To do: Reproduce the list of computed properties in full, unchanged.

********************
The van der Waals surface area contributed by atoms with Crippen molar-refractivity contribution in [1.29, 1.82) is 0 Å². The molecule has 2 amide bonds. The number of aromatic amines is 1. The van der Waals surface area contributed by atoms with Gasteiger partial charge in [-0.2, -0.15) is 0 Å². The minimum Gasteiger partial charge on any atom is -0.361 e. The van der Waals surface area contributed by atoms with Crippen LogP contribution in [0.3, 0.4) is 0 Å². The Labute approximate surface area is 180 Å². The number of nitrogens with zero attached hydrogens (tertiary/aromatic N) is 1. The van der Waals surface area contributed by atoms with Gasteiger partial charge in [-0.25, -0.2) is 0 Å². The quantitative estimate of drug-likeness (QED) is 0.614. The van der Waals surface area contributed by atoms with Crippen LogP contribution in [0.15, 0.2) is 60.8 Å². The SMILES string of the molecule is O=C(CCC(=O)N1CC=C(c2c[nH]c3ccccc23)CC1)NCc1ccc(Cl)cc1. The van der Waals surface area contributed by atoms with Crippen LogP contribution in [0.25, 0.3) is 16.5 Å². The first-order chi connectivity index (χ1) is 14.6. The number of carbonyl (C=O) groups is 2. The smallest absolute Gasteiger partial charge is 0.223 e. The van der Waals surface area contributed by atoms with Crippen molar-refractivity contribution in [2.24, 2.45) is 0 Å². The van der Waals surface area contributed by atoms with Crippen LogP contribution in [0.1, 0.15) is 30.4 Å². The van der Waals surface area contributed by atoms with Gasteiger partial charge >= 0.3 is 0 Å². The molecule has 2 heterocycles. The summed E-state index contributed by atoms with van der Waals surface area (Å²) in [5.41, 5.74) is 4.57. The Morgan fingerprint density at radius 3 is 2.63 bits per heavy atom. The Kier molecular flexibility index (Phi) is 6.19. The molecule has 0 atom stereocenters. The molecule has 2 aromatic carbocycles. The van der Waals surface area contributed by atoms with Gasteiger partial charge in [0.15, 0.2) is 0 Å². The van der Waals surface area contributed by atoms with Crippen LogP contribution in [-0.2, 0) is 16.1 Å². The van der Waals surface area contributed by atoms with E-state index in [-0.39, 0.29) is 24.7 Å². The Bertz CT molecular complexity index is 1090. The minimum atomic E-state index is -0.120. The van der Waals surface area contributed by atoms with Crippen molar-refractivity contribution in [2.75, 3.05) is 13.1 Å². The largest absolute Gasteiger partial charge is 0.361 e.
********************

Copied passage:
The van der Waals surface area contributed by atoms with Crippen molar-refractivity contribution in [1.29, 1.82) is 0 Å². The molecule has 2 amide bonds. The number of aromatic amines is 1. The van der Waals surface area contributed by atoms with Gasteiger partial charge in [-0.2, -0.15) is 0 Å². The minimum Gasteiger partial charge on any atom is -0.361 e. The van der Waals surface area contributed by atoms with Crippen LogP contribution in [0.3, 0.4) is 0 Å². The Labute approximate surface area is 180 Å². The number of nitrogens with zero attached hydrogens (tertiary/aromatic N) is 1. The van der Waals surface area contributed by atoms with Gasteiger partial charge in [-0.25, -0.2) is 0 Å². The quantitative estimate of drug-likeness (QED) is 0.614. The van der Waals surface area contributed by atoms with Crippen LogP contribution in [0.15, 0.2) is 60.8 Å². The SMILES string of the molecule is O=C(CCC(=O)N1CC=C(c2c[nH]c3ccccc23)CC1)NCc1ccc(Cl)cc1. The van der Waals surface area contributed by atoms with Crippen LogP contribution in [0.25, 0.3) is 16.5 Å². The first-order chi connectivity index (χ1) is 14.6. The number of carbonyl (C=O) groups is 2. The smallest absolute Gasteiger partial charge is 0.223 e. The van der Waals surface area contributed by atoms with Crippen molar-refractivity contribution in [2.24, 2.45) is 0 Å². The van der Waals surface area contributed by atoms with Crippen LogP contribution in [0.1, 0.15) is 30.4 Å². The van der Waals surface area contributed by atoms with Gasteiger partial charge >= 0.3 is 0 Å². The molecule has 2 heterocycles. The summed E-state index contributed by atoms with van der Waals surface area (Å²) in [5.41, 5.74) is 4.57. The Morgan fingerprint density at radius 3 is 2.63 bits per heavy atom. The Kier molecular flexibility index (Phi) is 6.19. The molecule has 0 atom stereocenters. The molecule has 2 aromatic carbocycles. The van der Waals surface area contributed by atoms with Gasteiger partial charge in [0.15, 0.2) is 0 Å². The van der Waals surface area contributed by atoms with Crippen LogP contribution in [-0.2, 0) is 16.1 Å². The van der Waals surface area contributed by atoms with E-state index in [-0.39, 0.29) is 24.7 Å². The Bertz CT molecular complexity index is 1090. The minimum atomic E-state index is -0.120. The van der Waals surface area contributed by atoms with Crippen molar-refractivity contribution in [2.75, 3.05) is 13.1 Å². The largest absolute Gasteiger partial charge is 0.361 e.